Here is an example of the three line "TAUNTON / date / PY POST" handstamp in blue from January 1849.  The Penny Post handstamp is known in blue in 1848 & 1849.

 To go with this, here is another Taunton mark in blue, this time from Taunton, Massachusetts in 1872.




Sunday, 5 September 2021

Taunton "776" 1844-type Numeric Obliterator

Here are two examples of the use of the first 1844-type "776" numeric obliterator used at Taunton, the first from May 1844 just after the introduction, and the second from September 1845.  By 1845 the cancel had lost its fourth bar at the bottom.




Wednesday, 1 September 2021

Taunton Red Maltese Cross February 1841 and letter on Tithes

The entire below is dated 6th February 1841 and is in the last month that the red Maltese Cross cancel was in use.  From March the cancel was in black ink.  The entire also has a "TAUNTON" double-arc dated handstamp without a code - by March a code had been introduced in the top arc.

The contents relate to the Tithe on Hops.


Sunday, 29 August 2021

Taunton 25mm diameter Circular Handstamps 1822-1833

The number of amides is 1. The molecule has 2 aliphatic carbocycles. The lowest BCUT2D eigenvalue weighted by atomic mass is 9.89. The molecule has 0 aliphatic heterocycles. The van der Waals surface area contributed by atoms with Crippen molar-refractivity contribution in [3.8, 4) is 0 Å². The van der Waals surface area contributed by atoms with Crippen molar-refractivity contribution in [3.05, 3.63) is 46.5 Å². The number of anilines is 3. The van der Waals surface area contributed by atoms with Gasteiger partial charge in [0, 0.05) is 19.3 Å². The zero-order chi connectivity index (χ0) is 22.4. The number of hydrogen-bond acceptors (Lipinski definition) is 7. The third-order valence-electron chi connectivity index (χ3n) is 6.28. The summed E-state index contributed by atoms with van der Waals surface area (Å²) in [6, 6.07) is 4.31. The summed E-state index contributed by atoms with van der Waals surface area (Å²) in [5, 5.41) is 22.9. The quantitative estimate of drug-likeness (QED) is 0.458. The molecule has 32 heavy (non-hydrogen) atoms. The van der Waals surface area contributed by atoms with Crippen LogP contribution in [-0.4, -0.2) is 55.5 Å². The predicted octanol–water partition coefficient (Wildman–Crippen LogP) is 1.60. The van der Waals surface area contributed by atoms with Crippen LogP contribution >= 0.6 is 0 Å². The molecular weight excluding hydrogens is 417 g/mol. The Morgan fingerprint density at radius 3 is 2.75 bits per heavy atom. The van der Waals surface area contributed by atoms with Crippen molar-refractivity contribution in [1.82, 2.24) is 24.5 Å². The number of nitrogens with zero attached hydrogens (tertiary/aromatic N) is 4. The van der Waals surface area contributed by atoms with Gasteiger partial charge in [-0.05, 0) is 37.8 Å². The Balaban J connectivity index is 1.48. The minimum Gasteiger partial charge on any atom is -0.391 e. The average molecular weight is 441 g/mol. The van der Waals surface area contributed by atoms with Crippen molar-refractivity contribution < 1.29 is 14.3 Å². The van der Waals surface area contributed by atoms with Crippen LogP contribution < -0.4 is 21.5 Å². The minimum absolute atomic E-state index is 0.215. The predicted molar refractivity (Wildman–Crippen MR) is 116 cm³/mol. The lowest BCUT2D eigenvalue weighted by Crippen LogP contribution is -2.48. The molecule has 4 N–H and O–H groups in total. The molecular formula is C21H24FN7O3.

Between 1822 and 1833 four different circular handstamps with a diameter of 25mm were in use at Taunton.  To start with, from 1822 and 1824, there were two different "TAUNTON / 161" mileage marks with different spacing of both "TAUNTON" and "161".  From 1828 these were replaced with two different circular marks without mileage, one with dotted arcs below and one with nothing below.  

Unlike in some offices, these two marks were not amended versions of the previous two handstamps that had mileage but were new, with different spacings of "TAUNTON".

The sheet below shows examples of the four handstamps.



Wednesday, 25 August 2021

London Inspector's Crown on Taunton Letter in 1831